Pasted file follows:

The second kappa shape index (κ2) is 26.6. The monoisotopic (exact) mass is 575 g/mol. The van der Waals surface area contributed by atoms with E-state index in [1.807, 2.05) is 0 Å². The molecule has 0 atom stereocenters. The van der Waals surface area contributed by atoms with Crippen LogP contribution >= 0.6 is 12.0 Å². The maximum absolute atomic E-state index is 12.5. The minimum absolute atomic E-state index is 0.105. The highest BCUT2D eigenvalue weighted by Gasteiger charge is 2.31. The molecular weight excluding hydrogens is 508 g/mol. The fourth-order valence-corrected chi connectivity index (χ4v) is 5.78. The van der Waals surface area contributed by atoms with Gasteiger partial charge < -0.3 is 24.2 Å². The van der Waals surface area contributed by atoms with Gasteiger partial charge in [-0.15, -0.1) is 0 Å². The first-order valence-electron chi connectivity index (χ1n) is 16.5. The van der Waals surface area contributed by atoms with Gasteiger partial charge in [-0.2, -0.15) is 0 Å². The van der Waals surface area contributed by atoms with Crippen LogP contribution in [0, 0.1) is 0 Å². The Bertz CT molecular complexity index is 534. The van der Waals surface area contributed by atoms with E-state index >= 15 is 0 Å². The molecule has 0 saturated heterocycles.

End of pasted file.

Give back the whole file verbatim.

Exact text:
The second kappa shape index (κ2) is 26.6. The monoisotopic (exact) mass is 575 g/mol. The van der Waals surface area contributed by atoms with E-state index in [1.807, 2.05) is 0 Å². The molecule has 0 atom stereocenters. The van der Waals surface area contributed by atoms with Crippen LogP contribution >= 0.6 is 12.0 Å². The maximum absolute atomic E-state index is 12.5. The minimum absolute atomic E-state index is 0.105. The highest BCUT2D eigenvalue weighted by Gasteiger charge is 2.31. The molecular weight excluding hydrogens is 508 g/mol. The fourth-order valence-corrected chi connectivity index (χ4v) is 5.78. The van der Waals surface area contributed by atoms with Gasteiger partial charge < -0.3 is 24.2 Å². The van der Waals surface area contributed by atoms with Gasteiger partial charge in [-0.15, -0.1) is 0 Å². The first-order valence-electron chi connectivity index (χ1n) is 16.5. The van der Waals surface area contributed by atoms with Gasteiger partial charge in [-0.2, -0.15) is 0 Å². The van der Waals surface area contributed by atoms with Crippen LogP contribution in [0, 0.1) is 0 Å². The Bertz CT molecular complexity index is 534. The van der Waals surface area contributed by atoms with E-state index >= 15 is 0 Å². The molecule has 0 saturated heterocycles.